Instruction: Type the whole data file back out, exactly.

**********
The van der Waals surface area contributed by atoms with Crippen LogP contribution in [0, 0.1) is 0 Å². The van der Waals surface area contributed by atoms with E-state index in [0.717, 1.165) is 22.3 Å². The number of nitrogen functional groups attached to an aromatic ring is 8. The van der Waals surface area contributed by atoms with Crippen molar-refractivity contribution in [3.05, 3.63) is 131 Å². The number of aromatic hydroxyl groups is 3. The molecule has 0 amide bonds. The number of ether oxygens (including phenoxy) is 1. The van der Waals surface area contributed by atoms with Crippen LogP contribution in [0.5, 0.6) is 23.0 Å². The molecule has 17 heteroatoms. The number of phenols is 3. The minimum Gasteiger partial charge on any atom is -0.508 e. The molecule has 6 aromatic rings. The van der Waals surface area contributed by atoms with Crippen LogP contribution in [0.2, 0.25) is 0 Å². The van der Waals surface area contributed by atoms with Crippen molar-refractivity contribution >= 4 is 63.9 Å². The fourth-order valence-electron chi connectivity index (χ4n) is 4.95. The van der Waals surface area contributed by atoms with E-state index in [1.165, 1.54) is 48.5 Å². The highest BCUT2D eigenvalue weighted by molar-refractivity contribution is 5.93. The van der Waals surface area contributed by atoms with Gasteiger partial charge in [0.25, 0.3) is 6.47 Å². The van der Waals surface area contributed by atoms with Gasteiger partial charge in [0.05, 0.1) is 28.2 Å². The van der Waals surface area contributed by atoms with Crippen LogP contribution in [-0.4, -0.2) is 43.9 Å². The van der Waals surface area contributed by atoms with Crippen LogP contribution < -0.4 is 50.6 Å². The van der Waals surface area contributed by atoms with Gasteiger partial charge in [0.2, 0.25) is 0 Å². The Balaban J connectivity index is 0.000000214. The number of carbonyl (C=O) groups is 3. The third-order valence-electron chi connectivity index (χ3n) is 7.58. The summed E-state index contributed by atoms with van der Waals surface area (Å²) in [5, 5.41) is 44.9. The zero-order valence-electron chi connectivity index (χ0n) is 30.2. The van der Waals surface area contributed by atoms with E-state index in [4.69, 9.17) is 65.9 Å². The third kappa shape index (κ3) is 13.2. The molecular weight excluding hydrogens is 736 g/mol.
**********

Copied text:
The van der Waals surface area contributed by atoms with Crippen LogP contribution in [0, 0.1) is 0 Å². The van der Waals surface area contributed by atoms with E-state index in [0.717, 1.165) is 22.3 Å². The number of nitrogen functional groups attached to an aromatic ring is 8. The van der Waals surface area contributed by atoms with Crippen molar-refractivity contribution in [3.05, 3.63) is 131 Å². The number of aromatic hydroxyl groups is 3. The molecule has 0 amide bonds. The number of ether oxygens (including phenoxy) is 1. The van der Waals surface area contributed by atoms with Crippen LogP contribution in [0.5, 0.6) is 23.0 Å². The molecule has 17 heteroatoms. The number of phenols is 3. The minimum Gasteiger partial charge on any atom is -0.508 e. The molecule has 6 aromatic rings. The van der Waals surface area contributed by atoms with Crippen LogP contribution in [0.2, 0.25) is 0 Å². The van der Waals surface area contributed by atoms with Crippen molar-refractivity contribution >= 4 is 63.9 Å². The fourth-order valence-electron chi connectivity index (χ4n) is 4.95. The van der Waals surface area contributed by atoms with E-state index in [1.165, 1.54) is 48.5 Å². The highest BCUT2D eigenvalue weighted by molar-refractivity contribution is 5.93. The van der Waals surface area contributed by atoms with Gasteiger partial charge in [0.25, 0.3) is 6.47 Å². The van der Waals surface area contributed by atoms with Gasteiger partial charge in [0.05, 0.1) is 28.2 Å². The van der Waals surface area contributed by atoms with Crippen LogP contribution in [-0.4, -0.2) is 43.9 Å². The van der Waals surface area contributed by atoms with Crippen LogP contribution < -0.4 is 50.6 Å². The van der Waals surface area contributed by atoms with Gasteiger partial charge in [0.2, 0.25) is 0 Å². The Balaban J connectivity index is 0.000000214. The number of carbonyl (C=O) groups is 3. The third-order valence-electron chi connectivity index (χ3n) is 7.58. The summed E-state index contributed by atoms with van der Waals surface area (Å²) in [5, 5.41) is 44.9. The zero-order valence-electron chi connectivity index (χ0n) is 30.2. The van der Waals surface area contributed by atoms with E-state index in [4.69, 9.17) is 65.9 Å². The third kappa shape index (κ3) is 13.2. The molecular weight excluding hydrogens is 736 g/mol.